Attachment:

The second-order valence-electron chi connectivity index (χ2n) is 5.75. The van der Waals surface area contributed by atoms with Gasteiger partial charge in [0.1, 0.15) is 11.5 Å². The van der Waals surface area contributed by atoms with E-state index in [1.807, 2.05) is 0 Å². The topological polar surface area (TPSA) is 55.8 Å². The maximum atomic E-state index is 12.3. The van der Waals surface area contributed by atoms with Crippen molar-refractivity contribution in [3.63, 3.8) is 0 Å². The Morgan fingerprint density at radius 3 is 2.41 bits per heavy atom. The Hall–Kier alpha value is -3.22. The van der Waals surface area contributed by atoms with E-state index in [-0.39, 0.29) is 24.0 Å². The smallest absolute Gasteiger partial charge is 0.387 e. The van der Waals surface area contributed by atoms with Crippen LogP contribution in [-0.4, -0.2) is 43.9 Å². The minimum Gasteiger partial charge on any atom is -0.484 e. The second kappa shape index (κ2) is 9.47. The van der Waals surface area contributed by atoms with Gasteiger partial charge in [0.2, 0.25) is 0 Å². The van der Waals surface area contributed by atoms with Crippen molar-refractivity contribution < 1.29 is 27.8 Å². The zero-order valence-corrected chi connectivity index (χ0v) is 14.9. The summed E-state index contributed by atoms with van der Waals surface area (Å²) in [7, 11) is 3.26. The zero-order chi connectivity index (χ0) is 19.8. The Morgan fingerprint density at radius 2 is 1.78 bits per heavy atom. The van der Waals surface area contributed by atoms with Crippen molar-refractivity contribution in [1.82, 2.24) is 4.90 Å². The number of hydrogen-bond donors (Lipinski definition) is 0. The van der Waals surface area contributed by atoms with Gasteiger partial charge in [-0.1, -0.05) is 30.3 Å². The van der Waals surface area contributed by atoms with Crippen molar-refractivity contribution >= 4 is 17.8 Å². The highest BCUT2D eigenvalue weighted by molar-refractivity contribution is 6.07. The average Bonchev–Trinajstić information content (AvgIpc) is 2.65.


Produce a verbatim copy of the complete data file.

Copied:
The second-order valence-electron chi connectivity index (χ2n) is 5.75. The van der Waals surface area contributed by atoms with Gasteiger partial charge in [0.1, 0.15) is 11.5 Å². The van der Waals surface area contributed by atoms with E-state index in [1.807, 2.05) is 0 Å². The topological polar surface area (TPSA) is 55.8 Å². The maximum atomic E-state index is 12.3. The van der Waals surface area contributed by atoms with Crippen molar-refractivity contribution in [3.63, 3.8) is 0 Å². The Morgan fingerprint density at radius 3 is 2.41 bits per heavy atom. The Hall–Kier alpha value is -3.22. The van der Waals surface area contributed by atoms with E-state index in [-0.39, 0.29) is 24.0 Å². The smallest absolute Gasteiger partial charge is 0.387 e. The van der Waals surface area contributed by atoms with Crippen LogP contribution in [-0.4, -0.2) is 43.9 Å². The minimum Gasteiger partial charge on any atom is -0.484 e. The second kappa shape index (κ2) is 9.47. The van der Waals surface area contributed by atoms with Gasteiger partial charge in [0.2, 0.25) is 0 Å². The van der Waals surface area contributed by atoms with Crippen molar-refractivity contribution < 1.29 is 27.8 Å². The zero-order valence-corrected chi connectivity index (χ0v) is 14.9. The summed E-state index contributed by atoms with van der Waals surface area (Å²) in [7, 11) is 3.26. The zero-order chi connectivity index (χ0) is 19.8. The Morgan fingerprint density at radius 2 is 1.78 bits per heavy atom. The van der Waals surface area contributed by atoms with Crippen molar-refractivity contribution in [1.82, 2.24) is 4.90 Å². The number of hydrogen-bond donors (Lipinski definition) is 0. The van der Waals surface area contributed by atoms with Gasteiger partial charge in [-0.1, -0.05) is 30.3 Å². The van der Waals surface area contributed by atoms with Crippen molar-refractivity contribution >= 4 is 17.8 Å². The highest BCUT2D eigenvalue weighted by molar-refractivity contribution is 6.07. The average Bonchev–Trinajstić information content (AvgIpc) is 2.65.